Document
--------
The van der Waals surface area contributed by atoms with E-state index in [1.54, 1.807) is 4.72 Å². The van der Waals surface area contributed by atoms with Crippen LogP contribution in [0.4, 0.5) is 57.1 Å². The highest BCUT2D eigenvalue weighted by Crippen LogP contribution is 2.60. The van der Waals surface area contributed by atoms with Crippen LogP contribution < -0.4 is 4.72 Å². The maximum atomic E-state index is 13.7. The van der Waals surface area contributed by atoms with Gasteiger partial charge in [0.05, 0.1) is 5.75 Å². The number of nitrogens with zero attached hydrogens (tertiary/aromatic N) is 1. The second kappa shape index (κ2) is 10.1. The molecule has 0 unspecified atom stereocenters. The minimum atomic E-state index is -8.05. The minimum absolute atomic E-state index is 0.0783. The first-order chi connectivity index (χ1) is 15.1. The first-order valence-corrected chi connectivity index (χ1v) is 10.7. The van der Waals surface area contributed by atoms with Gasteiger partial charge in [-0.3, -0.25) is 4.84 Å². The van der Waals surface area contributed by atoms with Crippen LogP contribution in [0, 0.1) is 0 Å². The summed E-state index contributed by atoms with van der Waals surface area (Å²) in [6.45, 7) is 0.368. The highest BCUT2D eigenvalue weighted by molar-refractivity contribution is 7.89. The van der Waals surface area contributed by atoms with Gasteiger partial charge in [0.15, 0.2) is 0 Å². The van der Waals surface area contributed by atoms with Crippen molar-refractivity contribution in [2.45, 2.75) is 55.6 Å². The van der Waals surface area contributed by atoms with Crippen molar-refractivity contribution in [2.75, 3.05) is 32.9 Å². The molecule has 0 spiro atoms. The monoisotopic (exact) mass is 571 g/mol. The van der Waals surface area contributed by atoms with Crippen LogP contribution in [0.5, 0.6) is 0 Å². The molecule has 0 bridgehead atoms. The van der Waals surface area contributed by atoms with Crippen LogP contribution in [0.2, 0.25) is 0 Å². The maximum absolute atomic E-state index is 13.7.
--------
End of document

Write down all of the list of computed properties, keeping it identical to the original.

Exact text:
The van der Waals surface area contributed by atoms with E-state index in [1.54, 1.807) is 4.72 Å². The van der Waals surface area contributed by atoms with Crippen LogP contribution in [0.4, 0.5) is 57.1 Å². The highest BCUT2D eigenvalue weighted by Crippen LogP contribution is 2.60. The van der Waals surface area contributed by atoms with Crippen LogP contribution < -0.4 is 4.72 Å². The maximum atomic E-state index is 13.7. The van der Waals surface area contributed by atoms with Gasteiger partial charge in [0.05, 0.1) is 5.75 Å². The number of nitrogens with zero attached hydrogens (tertiary/aromatic N) is 1. The second kappa shape index (κ2) is 10.1. The molecule has 0 unspecified atom stereocenters. The minimum atomic E-state index is -8.05. The minimum absolute atomic E-state index is 0.0783. The first-order chi connectivity index (χ1) is 15.1. The first-order valence-corrected chi connectivity index (χ1v) is 10.7. The van der Waals surface area contributed by atoms with Gasteiger partial charge in [-0.3, -0.25) is 4.84 Å². The van der Waals surface area contributed by atoms with Crippen LogP contribution in [0, 0.1) is 0 Å². The summed E-state index contributed by atoms with van der Waals surface area (Å²) in [6.45, 7) is 0.368. The highest BCUT2D eigenvalue weighted by molar-refractivity contribution is 7.89. The van der Waals surface area contributed by atoms with Gasteiger partial charge in [0.15, 0.2) is 0 Å². The van der Waals surface area contributed by atoms with Crippen molar-refractivity contribution in [2.45, 2.75) is 55.6 Å². The van der Waals surface area contributed by atoms with Crippen molar-refractivity contribution in [2.75, 3.05) is 32.9 Å². The molecule has 0 spiro atoms. The monoisotopic (exact) mass is 571 g/mol. The van der Waals surface area contributed by atoms with Crippen LogP contribution in [0.5, 0.6) is 0 Å². The molecule has 0 bridgehead atoms. The van der Waals surface area contributed by atoms with Crippen LogP contribution in [0.2, 0.25) is 0 Å². The maximum absolute atomic E-state index is 13.7.